On Friday night, Jayson Tatum played what was likely his best game as a member of the Boston Celtics. He dropped 53 points against the Minnesota Timberwolves and helped will the Celtics to a 145-136 win in overtime.
Tatum became the youngest Celtic to score 50+ points in a game, and he became the first player to reach the 53-point mark since Isaiah Thomas did it back in May of 2017.
After the game, Brad Stevens acknowledged that Tatum's performance "was super special" and compared it to the many games in which Thomas willed the Celtics to win.
"It was a lot like what I recall about Isaiah on so many occasions. He just wouldn't let us lose," Stevens said to reporters after the game. "Tatum was like that. When we were coming back in the third, you could see he had it."
Tatum certainly did have it, as he posted 35 of his 53 points during the second half and overtime of the game, shot 64 percent from the field, and 60 percent from beyond the arc. He helped the C's erase a 17-point deficit and when the team needed timely baskets, he was able to deliver.
Additionally, Stevens praised Tatum's willingness to play off the ball and make passes during the overtime period. He credited Tatum for helping to get open looks for Kemba Walker to help the C's pull away from the T'Wolves and earn the much-needed win ahead of their three-game road trip.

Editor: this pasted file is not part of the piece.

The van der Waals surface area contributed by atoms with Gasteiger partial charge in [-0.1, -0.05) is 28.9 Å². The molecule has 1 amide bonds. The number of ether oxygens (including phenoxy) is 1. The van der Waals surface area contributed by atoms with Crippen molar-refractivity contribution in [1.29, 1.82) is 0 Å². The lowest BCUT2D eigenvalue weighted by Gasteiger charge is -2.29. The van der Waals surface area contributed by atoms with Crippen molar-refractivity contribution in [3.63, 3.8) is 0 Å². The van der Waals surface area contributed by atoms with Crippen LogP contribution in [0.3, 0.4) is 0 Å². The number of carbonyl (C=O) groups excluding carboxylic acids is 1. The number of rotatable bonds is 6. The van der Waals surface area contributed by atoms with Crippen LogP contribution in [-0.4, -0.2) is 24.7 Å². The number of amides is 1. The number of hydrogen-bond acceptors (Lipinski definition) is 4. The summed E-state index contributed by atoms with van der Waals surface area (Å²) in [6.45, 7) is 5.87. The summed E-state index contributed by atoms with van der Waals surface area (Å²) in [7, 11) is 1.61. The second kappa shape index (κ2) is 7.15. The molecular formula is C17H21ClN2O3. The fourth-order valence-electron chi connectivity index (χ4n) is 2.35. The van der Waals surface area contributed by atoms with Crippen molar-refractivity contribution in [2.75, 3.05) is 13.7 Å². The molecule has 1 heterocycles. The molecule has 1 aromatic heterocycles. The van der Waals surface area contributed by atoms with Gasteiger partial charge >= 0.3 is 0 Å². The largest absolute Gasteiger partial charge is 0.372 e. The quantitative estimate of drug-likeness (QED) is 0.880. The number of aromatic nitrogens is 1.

The C's coach also praised Tatum's competitive spirit in the game as well and noted that while he may not be the loudest player, he is always looking to compete.
The comparison to Thomas is not one that will be taken lightly, nor should it be. Thomas was, in many ways, the ultimate competitor during his brief time in Boston. He was clutch late in games, became an MVP candidate, established himself as a fan-favorite, and helped the Celtics overachieve and become winners.
Tatum won't always put forth scoring numbers like this, but if he can help will the C's to victory and play as hard as he did tonight, that will be a key step in his development. And it will go a long way toward helping the C's emerge as a contender.